Welcome to

EDU 130 -- Internet/E-mail
and Web Design for Educators

Section 21309 -- 3 Credits -- Spring 2002
Class Web site: http://www.jqjacobs.net/edu/edu130/
James Q. Jacobs, Instructor.  E-mail.  Phone: anytime

Course Description:  Introduction to the fundamental concepts of Internet communication and resources. Topics include strategies for using the Internet as a research tool, using e-mail for online tutoring and group discussion, and Web page design for posting classroom supplements, course syllabus, and links to learning resources.

Classes are held on Tuesdays, Jan. 15 to May 7, from 3:30 to 6:20 p.m. in Computer Room 8 at the High School in Eloy.

Course Schedule:
Course content and schedule may vary to meet the needs of the class. Class assignments are separately described.
Topics. Linked Readings and References.
Jan. 15


Jan. 22

The World Wide Web history and description. Getting connected. Client/server concepts. Hypertext and hypermedia concepts. Using browsers: Microsoft Internet Explorer, Netscape Communicator. Readings:  PBS overview of the history of the Internet. Internet uses, philosophy. Terminology.

Jan. 29 E-mail. Netscape Messenger. Outlook Express. Advanced e-mail topics. Chat. Newsgroups. Listservers.
Feb. 5 Searching the Web. Information Resources. Online education. File Transfer Protocol. Software on the Web. Downloading.
Feb. 12

Multimedia, plug-ins, players, extensions, helpers. Enhancing browser capabilities.

Feb. 19 QUIZ 1. Creating a Web page. Introduction to Hypertext Markup Language (HTML). HTML 4.01 Specification. Development tools and HTML editors. Using Netscape Composer.
Feb. 26 Document creation. HTML elements and attributes. Special characters. Document formatting. Hypertext links. Content accessability.
Mar. 5 Web Site Design. Analyzing Web sites.  Design basics. Planning Hypermedia Presentations. Storyboarding. Organizational strategies.
Mar. 12 Color and graphics. Graphic file formats. Creating graphics. Using Image tools. Preparing graphics for the Internet.
Mar. 19
Mar. 26 QUIZ 2. Creating tables. Page layout with tables. Creating and using Frames.
April 2 Creating Forms. Styles. Cascading Style Sheets.
April 9 Using Multimedia. Digitizing media. File format issues. Sound. Video. Virtual Reality.
April 16 Publishing Web sites. Web site management tools.
April 23 QUIZ 3. JavaScript Basics. Dynamic content and styles. Dynamic page layout.
April 30 Final presentations. Review.
May 6 Final Test.
More readings will be assigned from the textbooks.
Assignments links will be made available during the course. Each student will create their own Web site using the skills taught in the class. On the last day of class students will present their work to the class.

ASSESSMENT: Grades will be based on completion of assignments, quality of projects, quizzes and an objective test. Evaluation: The letter grade you earn in the class will be based upon your scores as follows: Quizzes 30%, Assignments and Projects 50%, Final Test 20%. All assignments will be worth a specific number of points. Points may be deducted for missed due dates. Your total points at the completion of the course will determine your grade. The scale is as follows: 100 - 86% = A, 86 - 72% = B, 72 - 60% = C, 60 - 50% = D, 50 - 0% = F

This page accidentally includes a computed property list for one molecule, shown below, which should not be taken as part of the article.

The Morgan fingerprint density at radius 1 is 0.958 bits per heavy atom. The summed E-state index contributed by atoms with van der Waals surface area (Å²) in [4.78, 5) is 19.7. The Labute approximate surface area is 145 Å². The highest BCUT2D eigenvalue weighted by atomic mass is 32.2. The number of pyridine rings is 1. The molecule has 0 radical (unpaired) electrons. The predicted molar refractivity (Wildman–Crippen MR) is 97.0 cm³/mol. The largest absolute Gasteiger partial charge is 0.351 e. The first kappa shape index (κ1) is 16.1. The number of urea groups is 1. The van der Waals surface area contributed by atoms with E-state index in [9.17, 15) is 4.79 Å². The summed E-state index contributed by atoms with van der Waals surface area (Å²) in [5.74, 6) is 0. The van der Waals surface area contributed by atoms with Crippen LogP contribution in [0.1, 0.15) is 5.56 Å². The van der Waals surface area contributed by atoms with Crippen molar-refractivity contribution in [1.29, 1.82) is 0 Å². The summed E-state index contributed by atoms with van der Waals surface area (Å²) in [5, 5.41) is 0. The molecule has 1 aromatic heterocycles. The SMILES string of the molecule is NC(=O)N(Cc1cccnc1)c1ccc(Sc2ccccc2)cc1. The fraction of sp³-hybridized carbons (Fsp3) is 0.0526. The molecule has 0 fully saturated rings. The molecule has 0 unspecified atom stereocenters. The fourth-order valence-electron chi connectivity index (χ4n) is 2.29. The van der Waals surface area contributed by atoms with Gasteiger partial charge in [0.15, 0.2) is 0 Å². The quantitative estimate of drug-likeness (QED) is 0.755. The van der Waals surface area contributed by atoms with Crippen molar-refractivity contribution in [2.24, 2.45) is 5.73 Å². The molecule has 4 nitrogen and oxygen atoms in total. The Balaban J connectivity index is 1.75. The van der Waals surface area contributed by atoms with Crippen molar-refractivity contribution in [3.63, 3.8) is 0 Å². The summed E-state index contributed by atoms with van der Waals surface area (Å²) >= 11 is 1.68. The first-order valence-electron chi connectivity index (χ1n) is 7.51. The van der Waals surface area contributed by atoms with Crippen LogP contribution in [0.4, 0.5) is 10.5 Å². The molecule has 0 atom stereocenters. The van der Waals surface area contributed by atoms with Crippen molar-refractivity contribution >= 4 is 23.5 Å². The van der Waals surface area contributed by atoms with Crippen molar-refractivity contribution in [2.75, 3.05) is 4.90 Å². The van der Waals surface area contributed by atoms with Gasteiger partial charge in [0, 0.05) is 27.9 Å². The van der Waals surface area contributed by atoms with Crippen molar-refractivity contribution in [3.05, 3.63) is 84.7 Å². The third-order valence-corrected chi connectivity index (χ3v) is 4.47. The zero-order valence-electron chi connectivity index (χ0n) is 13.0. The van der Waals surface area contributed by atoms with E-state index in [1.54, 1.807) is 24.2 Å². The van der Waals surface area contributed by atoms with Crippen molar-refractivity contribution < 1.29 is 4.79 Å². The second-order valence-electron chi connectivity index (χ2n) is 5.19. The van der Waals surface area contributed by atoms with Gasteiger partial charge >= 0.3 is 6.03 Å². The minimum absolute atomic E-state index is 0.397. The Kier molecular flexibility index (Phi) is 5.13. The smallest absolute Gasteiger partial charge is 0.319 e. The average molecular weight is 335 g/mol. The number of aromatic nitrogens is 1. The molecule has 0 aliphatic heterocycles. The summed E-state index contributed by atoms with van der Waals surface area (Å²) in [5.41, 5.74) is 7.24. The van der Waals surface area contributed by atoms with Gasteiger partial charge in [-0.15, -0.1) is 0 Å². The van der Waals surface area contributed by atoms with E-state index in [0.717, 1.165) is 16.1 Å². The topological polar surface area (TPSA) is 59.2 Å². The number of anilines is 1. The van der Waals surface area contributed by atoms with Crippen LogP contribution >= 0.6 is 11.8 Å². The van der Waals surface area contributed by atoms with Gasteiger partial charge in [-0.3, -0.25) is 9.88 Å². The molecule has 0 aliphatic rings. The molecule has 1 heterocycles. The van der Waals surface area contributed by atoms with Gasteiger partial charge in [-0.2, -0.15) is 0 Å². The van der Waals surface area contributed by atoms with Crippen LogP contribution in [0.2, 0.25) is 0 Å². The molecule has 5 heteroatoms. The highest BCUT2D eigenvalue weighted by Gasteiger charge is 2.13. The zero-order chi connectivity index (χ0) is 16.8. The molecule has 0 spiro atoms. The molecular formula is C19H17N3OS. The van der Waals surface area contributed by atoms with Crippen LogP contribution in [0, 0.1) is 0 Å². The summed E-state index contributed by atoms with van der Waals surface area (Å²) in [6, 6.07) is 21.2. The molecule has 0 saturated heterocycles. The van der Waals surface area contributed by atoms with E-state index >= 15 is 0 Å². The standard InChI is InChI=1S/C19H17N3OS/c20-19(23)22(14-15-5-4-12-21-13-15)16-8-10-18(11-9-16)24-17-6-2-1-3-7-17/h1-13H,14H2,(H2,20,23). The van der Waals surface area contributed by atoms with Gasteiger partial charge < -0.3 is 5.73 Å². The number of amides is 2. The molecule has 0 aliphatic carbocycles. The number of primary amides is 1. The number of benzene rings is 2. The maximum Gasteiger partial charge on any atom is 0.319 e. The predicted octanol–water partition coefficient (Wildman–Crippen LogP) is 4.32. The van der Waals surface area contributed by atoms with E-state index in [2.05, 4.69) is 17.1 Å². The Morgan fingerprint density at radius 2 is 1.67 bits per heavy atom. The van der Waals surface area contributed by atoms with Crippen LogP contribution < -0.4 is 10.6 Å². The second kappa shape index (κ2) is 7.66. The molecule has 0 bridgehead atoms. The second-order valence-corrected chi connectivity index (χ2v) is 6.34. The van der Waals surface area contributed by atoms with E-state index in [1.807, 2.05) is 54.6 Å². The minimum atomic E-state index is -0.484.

MATERIALS: Electronic storage media (2 3.5" diskettes).
TEXTS: How to Do Everything with the Internet By Dennis Jones, Osborne/McGraw Hill ISBN 0-07-213028-8 and HTML 4 for the World Wide Web by Elizabeth Castro, Fourth Edition ISBN 0-201-35493-4.

ATTENDANCE: Students are expected to attend all class meetings. Each class builds on previous topics and activities. Three unexcused absences will reduce your grade 10% and four will result in being dropped from the course. Any modification in attendance must be arranged with the instructor in advance, or it will be unexcused.

LEARNING ENVIRONMENT: Class will be a combination of lab, lecture and hands-on tutorials.  You should read the text before doing the exercises in class. Feel free to help one another except in testing situations. You are encouraged to ask questions and participate in the learning process. A creative and enjoyable environment is a better learning environment. If, for some reason, you are not enjoying this class bring it to my attention.
The college policy is to provide an educational, employment and business environment free of unwanted sexual harassment. Violations of this policy may result in disciplinary action, including suspension or expulsion. Details of the policy are found in the Student Handbook and your are responsible for knowing them.

DISABILITIES or SPECIAL NEEDS: If you have a disability, including a learning disability, please see me after class, during my scheduled lab time, or e-mail me to discuss any accommodations you may need.

ACADEMIC ETHICS: I encourage cooperative and collective learning. However, you are responsible for completing your own work. Any form of academic dishonesty or its facilitation will be subject to disciplinary action. Institutional policy specifics are published in the Student Handbook and your are responsible for knowing them.

COMPUTER USE: You are responsible for knowing the standards and rules governing computer use on the campus. Violation of the Standards may result in your account termination and disciplinary action.

You are responsible for checking this page online for possible weekly changes in the class schedule and linked readings. If any other adjustments must be made to this syllabus, the changes will be provided in writing.

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